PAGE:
The Roar
The Roar


Three things I learned to improve my game from watching Overwatch League

The Houston Outlaws greet their fans as they come on stage. (Photo: Robert Paul / Blizzard Entertainment)
15th March, 2018

I started to notice a weird trend in my games of Overwatch recently, especially when playing Mystery Heroes.

No longer am I dead weight unless playing a support role in games. Maybe, just maybe, I might be okay at Overwatch.

Suddenly I’m decent on heroes I never stood a chance with, racking up gold medals and even some Play of The Game honours with more than just dumb luck.

I play differently. New ideas and tactics have been introduced to my brain and I know that watching Overwatch League is almost entirely responsible for this sudden shift.

These new tricks I’ve picked up as a benign spectator may be obvious to some but I thought I could share some of the most helpful things I’ve put into play that I learned watching Overwatch League.

General positioning
It’s one thing to know the various maps in Overwatch but another entirely to know which routes are more viable than others. Watching the pros and seeing which routes they take to avoid Widowmaker’s line of site or being cornered by an onslaught of Pharah rockets has dramatically brought down the number of random feeling deaths I’ve encountered.

Nothing feels good about being picked off by an enemy halfway across the map and learning how to avoid it makes games against these heroes much less frustrating.

When I roll Tracer or Genji from the RNG I’m much more aware of health pack locations and good flanking routes. I can take a side route in and hassle the backline with the annoying persistence expected of my roll, rather than the rush in and die tactic I used to be so fond of.

Conversely, I have a better idea of where these heroes are likely to come from when pitted against them and am caught by surprise far less often.


Perhaps the most important lesson when it comes to positioning is to always have the high ground. Any Star Wars fan should, in theory, know how crucial having this upper hand can be but before seeing some the pros set-ups I didn’t understand the true extent.

This was especially true on maps like Dorado and Hollywood where setting up on the church or the buildings in Westworld can allow a defending team to collapse on the enemy team and stop payloads in their tracks.

Group up
There’s even a dedicated button mapped to calling for it but anyone who’s played a match of Overwatch knows how hard it can be to get a team of randoms to group up. Watching the top teams, they go in together and if they’re lucky they also try to die together.

This method of play not only takes better advantage of things like Lucio’s area of effect healing but also keeps the battles even.

Overwatch is largely a numbers game and which was why Mercy’s ability to res two teammates before her patch was a must see in the league. As players die, the team with the most left alive can usually steamroll the other team and having individuals trickle in from spawn is a sure way to lose a fight.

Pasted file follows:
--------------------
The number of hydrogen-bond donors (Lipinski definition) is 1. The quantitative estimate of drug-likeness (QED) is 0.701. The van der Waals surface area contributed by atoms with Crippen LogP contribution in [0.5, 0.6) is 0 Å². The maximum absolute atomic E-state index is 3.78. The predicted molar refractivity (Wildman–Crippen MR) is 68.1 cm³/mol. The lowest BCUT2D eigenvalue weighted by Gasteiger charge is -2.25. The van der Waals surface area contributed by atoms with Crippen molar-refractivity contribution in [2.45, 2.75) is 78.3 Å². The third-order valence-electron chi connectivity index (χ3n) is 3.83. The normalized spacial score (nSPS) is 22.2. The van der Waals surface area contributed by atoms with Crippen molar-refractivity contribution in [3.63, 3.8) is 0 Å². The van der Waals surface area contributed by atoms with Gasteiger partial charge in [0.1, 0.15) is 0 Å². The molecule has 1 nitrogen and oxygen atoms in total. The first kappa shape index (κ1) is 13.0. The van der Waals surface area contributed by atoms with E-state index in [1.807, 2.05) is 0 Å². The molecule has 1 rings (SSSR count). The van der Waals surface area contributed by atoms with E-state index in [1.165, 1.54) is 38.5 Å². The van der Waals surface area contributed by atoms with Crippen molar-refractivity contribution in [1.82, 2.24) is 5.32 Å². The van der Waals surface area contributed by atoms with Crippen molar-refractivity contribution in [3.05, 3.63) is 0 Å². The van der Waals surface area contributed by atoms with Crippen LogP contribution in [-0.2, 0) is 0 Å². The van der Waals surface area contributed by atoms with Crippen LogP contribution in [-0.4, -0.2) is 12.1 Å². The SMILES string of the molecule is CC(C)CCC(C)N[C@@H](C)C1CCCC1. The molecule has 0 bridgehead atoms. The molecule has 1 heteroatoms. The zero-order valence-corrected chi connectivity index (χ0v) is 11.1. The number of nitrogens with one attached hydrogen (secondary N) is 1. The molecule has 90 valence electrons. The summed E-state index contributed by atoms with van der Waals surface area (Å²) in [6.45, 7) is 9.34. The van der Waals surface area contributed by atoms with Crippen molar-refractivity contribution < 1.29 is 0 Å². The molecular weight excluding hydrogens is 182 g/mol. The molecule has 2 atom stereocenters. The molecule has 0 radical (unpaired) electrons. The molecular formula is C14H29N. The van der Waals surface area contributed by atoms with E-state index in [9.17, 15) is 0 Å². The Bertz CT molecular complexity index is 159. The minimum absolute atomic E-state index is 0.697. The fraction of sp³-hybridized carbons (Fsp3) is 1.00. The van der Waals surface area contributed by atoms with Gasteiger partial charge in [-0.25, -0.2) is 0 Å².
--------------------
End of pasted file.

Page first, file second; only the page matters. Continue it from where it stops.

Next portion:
League teams know when to back off and wait for the rest of their heroes to return after death to push in together. Learning to know when a fight is lost, save your ultimates and group up for a proper push is essential to capturing points and remembering to do this will always generate more wins.

The Boston Uprising of the Overwatch League celebrate a victory at the Blizzard Arena in Los Angeles.

(Photo: Robert Paul / Blizzard Entertainment)

Most players know they should be grouping up but without communication, it doesn’t mean much. In between games, broadcasts of the Overwatch League will often show snippets where you can hear the teams during the previous match.


It’s usually during a particularly intense battle with a cacophony of voices all calling where to focus and what the major threats are. Additionally, teams will often have one or two members be callers who are deciding the plays and funneling information to keep everyone on the same page.

As a gamer, I am often silent. Shouting things mid-game doesn’t exactly come naturally to me but sharing information with my team has helped make a significant difference to our overall play.

On support roles telling my team when I’ve died or where I am when I need help has saved many lives. Specifically, when playing Zenyatta I make sure to let the entire team know which enemy my orb of discord is attached to make for faster, more focussed kills.

If flanking, I can give my team a heads-up about what to expect in the coming fight or when tanking I can make sure we are ready as a team before charging in.

This is perhaps my biggest change in play-style and one of the hardest challenges for me, but calling a game positively has had the most dramatic and helpful impact on my overall game and those that I play with.

Watching Overwatch League may not be as good a practice as playing the game itself, but if you’re looking for tips to improve there’s much to be gained from studying the pros. Most of these tips I gained organically through watching what worked in various matches and only realised I was implementing them when my game improved.

I’m not saying that I’m going to make my way up the ladder to Grandmaster anytime soon but watching the game played at its highest level with insightful commentary from casters and analysts has genuinely made me better at almost every aspect of playing Overwatch.